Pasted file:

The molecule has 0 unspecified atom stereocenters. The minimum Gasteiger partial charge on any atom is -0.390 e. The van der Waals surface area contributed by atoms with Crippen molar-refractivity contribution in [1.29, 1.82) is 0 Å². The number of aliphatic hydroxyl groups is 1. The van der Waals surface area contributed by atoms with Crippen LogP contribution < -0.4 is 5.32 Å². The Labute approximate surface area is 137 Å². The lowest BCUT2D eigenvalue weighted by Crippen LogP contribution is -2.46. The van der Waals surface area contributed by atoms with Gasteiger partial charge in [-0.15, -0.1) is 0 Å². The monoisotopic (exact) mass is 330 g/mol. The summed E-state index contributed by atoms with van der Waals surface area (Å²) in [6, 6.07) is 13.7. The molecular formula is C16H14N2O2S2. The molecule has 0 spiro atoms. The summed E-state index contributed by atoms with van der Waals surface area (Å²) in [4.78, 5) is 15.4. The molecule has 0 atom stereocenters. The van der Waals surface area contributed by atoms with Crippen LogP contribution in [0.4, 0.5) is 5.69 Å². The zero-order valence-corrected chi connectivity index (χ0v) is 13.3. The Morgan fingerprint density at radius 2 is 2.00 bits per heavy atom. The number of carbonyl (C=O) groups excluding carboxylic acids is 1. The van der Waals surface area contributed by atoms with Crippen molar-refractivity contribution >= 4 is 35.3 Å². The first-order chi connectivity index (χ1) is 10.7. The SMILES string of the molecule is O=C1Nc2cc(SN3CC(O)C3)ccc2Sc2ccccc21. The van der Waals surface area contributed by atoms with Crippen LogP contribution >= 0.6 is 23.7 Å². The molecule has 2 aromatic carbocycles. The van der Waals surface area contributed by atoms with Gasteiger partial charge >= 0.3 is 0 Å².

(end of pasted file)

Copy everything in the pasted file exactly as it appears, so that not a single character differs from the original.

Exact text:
The molecule has 0 unspecified atom stereocenters. The minimum Gasteiger partial charge on any atom is -0.390 e. The van der Waals surface area contributed by atoms with Crippen molar-refractivity contribution in [1.29, 1.82) is 0 Å². The number of aliphatic hydroxyl groups is 1. The van der Waals surface area contributed by atoms with Crippen LogP contribution < -0.4 is 5.32 Å². The Labute approximate surface area is 137 Å². The lowest BCUT2D eigenvalue weighted by Crippen LogP contribution is -2.46. The van der Waals surface area contributed by atoms with Gasteiger partial charge in [-0.15, -0.1) is 0 Å². The monoisotopic (exact) mass is 330 g/mol. The summed E-state index contributed by atoms with van der Waals surface area (Å²) in [6, 6.07) is 13.7. The molecular formula is C16H14N2O2S2. The molecule has 0 spiro atoms. The summed E-state index contributed by atoms with van der Waals surface area (Å²) in [4.78, 5) is 15.4. The molecule has 0 atom stereocenters. The van der Waals surface area contributed by atoms with Crippen LogP contribution in [0.4, 0.5) is 5.69 Å². The zero-order valence-corrected chi connectivity index (χ0v) is 13.3. The Morgan fingerprint density at radius 2 is 2.00 bits per heavy atom. The number of carbonyl (C=O) groups excluding carboxylic acids is 1. The van der Waals surface area contributed by atoms with Crippen molar-refractivity contribution >= 4 is 35.3 Å². The first-order chi connectivity index (χ1) is 10.7. The SMILES string of the molecule is O=C1Nc2cc(SN3CC(O)C3)ccc2Sc2ccccc21. The van der Waals surface area contributed by atoms with Crippen LogP contribution >= 0.6 is 23.7 Å². The molecule has 2 aromatic carbocycles. The van der Waals surface area contributed by atoms with Gasteiger partial charge >= 0.3 is 0 Å².